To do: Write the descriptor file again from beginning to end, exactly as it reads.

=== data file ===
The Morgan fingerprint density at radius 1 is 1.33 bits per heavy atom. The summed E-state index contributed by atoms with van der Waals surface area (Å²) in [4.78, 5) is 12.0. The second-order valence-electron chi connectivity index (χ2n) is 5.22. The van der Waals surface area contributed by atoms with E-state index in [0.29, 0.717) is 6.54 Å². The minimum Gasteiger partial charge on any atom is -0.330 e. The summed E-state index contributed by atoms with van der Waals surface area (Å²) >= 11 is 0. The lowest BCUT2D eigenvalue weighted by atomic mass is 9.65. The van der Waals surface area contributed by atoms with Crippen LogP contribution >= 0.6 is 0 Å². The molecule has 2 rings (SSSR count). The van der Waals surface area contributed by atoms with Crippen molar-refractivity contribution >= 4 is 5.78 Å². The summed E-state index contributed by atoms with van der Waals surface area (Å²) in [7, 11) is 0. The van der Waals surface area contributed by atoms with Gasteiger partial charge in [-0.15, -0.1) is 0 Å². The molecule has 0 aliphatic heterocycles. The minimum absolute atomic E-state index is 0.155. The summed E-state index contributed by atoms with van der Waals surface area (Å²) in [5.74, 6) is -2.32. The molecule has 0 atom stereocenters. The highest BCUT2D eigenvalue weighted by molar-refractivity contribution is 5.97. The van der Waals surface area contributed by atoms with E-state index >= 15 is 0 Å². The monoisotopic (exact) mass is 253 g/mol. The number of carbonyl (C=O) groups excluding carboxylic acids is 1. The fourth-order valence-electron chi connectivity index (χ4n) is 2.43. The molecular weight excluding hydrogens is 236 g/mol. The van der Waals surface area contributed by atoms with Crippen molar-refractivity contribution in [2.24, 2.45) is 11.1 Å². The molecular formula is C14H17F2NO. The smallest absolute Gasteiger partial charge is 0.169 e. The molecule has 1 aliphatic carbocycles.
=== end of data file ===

The Morgan fingerprint density at radius 1 is 1.33 bits per heavy atom. The summed E-state index contributed by atoms with van der Waals surface area (Å²) in [4.78, 5) is 12.0. The second-order valence-electron chi connectivity index (χ2n) is 5.22. The van der Waals surface area contributed by atoms with E-state index in [0.29, 0.717) is 6.54 Å². The minimum Gasteiger partial charge on any atom is -0.330 e. The summed E-state index contributed by atoms with van der Waals surface area (Å²) >= 11 is 0. The lowest BCUT2D eigenvalue weighted by atomic mass is 9.65. The van der Waals surface area contributed by atoms with Crippen LogP contribution >= 0.6 is 0 Å². The molecule has 2 rings (SSSR count). The van der Waals surface area contributed by atoms with Crippen molar-refractivity contribution >= 4 is 5.78 Å². The summed E-state index contributed by atoms with van der Waals surface area (Å²) in [7, 11) is 0. The van der Waals surface area contributed by atoms with Gasteiger partial charge in [-0.15, -0.1) is 0 Å². The molecule has 0 aliphatic heterocycles. The minimum absolute atomic E-state index is 0.155. The summed E-state index contributed by atoms with van der Waals surface area (Å²) in [5.74, 6) is -2.32. The molecule has 0 atom stereocenters. The highest BCUT2D eigenvalue weighted by molar-refractivity contribution is 5.97. The van der Waals surface area contributed by atoms with E-state index >= 15 is 0 Å². The monoisotopic (exact) mass is 253 g/mol. The number of carbonyl (C=O) groups excluding carboxylic acids is 1. The fourth-order valence-electron chi connectivity index (χ4n) is 2.43. The molecular weight excluding hydrogens is 236 g/mol. The van der Waals surface area contributed by atoms with Crippen molar-refractivity contribution in [2.24, 2.45) is 11.1 Å². The molecular formula is C14H17F2NO. The smallest absolute Gasteiger partial charge is 0.169 e. The molecule has 1 aliphatic carbocycles.